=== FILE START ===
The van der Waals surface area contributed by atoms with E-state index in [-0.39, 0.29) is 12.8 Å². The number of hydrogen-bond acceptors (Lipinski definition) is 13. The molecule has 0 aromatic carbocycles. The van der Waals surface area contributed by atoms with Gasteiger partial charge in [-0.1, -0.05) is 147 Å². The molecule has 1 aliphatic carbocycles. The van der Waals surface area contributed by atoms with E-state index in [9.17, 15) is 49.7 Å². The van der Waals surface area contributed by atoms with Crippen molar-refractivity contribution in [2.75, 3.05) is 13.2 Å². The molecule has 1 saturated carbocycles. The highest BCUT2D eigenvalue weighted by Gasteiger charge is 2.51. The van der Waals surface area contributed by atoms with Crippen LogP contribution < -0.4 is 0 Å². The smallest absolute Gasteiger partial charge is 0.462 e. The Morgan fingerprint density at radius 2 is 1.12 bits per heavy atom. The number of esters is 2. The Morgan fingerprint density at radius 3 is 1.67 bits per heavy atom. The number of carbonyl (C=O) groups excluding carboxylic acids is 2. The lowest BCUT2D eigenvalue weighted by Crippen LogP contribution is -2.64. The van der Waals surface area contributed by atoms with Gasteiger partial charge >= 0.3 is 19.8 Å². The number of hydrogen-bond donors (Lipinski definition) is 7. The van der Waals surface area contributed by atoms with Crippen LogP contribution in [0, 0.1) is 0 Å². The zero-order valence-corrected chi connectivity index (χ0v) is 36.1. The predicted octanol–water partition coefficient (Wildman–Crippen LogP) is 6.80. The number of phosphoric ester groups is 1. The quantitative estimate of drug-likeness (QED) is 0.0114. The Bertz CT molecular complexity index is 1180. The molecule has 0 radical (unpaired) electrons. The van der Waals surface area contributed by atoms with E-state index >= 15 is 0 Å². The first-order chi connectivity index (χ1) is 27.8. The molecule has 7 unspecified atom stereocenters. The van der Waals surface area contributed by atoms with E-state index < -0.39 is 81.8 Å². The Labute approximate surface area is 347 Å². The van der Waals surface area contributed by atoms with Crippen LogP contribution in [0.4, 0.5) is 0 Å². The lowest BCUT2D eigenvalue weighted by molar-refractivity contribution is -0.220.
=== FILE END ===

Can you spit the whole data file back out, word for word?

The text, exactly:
The van der Waals surface area contributed by atoms with E-state index in [-0.39, 0.29) is 12.8 Å². The number of hydrogen-bond acceptors (Lipinski definition) is 13. The molecule has 0 aromatic carbocycles. The van der Waals surface area contributed by atoms with Gasteiger partial charge in [-0.1, -0.05) is 147 Å². The molecule has 1 aliphatic carbocycles. The van der Waals surface area contributed by atoms with E-state index in [9.17, 15) is 49.7 Å². The van der Waals surface area contributed by atoms with Crippen molar-refractivity contribution in [2.75, 3.05) is 13.2 Å². The molecule has 1 saturated carbocycles. The highest BCUT2D eigenvalue weighted by Gasteiger charge is 2.51. The van der Waals surface area contributed by atoms with Crippen LogP contribution < -0.4 is 0 Å². The smallest absolute Gasteiger partial charge is 0.462 e. The Morgan fingerprint density at radius 2 is 1.12 bits per heavy atom. The number of esters is 2. The Morgan fingerprint density at radius 3 is 1.67 bits per heavy atom. The number of carbonyl (C=O) groups excluding carboxylic acids is 2. The lowest BCUT2D eigenvalue weighted by Crippen LogP contribution is -2.64. The van der Waals surface area contributed by atoms with Gasteiger partial charge >= 0.3 is 19.8 Å². The number of hydrogen-bond donors (Lipinski definition) is 7. The van der Waals surface area contributed by atoms with Crippen LogP contribution in [0, 0.1) is 0 Å². The zero-order valence-corrected chi connectivity index (χ0v) is 36.1. The predicted octanol–water partition coefficient (Wildman–Crippen LogP) is 6.80. The number of phosphoric ester groups is 1. The quantitative estimate of drug-likeness (QED) is 0.0114. The Bertz CT molecular complexity index is 1180. The molecule has 0 radical (unpaired) electrons. The van der Waals surface area contributed by atoms with E-state index >= 15 is 0 Å². The first-order chi connectivity index (χ1) is 27.8. The molecule has 7 unspecified atom stereocenters. The van der Waals surface area contributed by atoms with E-state index < -0.39 is 81.8 Å². The Labute approximate surface area is 347 Å². The van der Waals surface area contributed by atoms with Crippen LogP contribution in [0.4, 0.5) is 0 Å². The lowest BCUT2D eigenvalue weighted by molar-refractivity contribution is -0.220.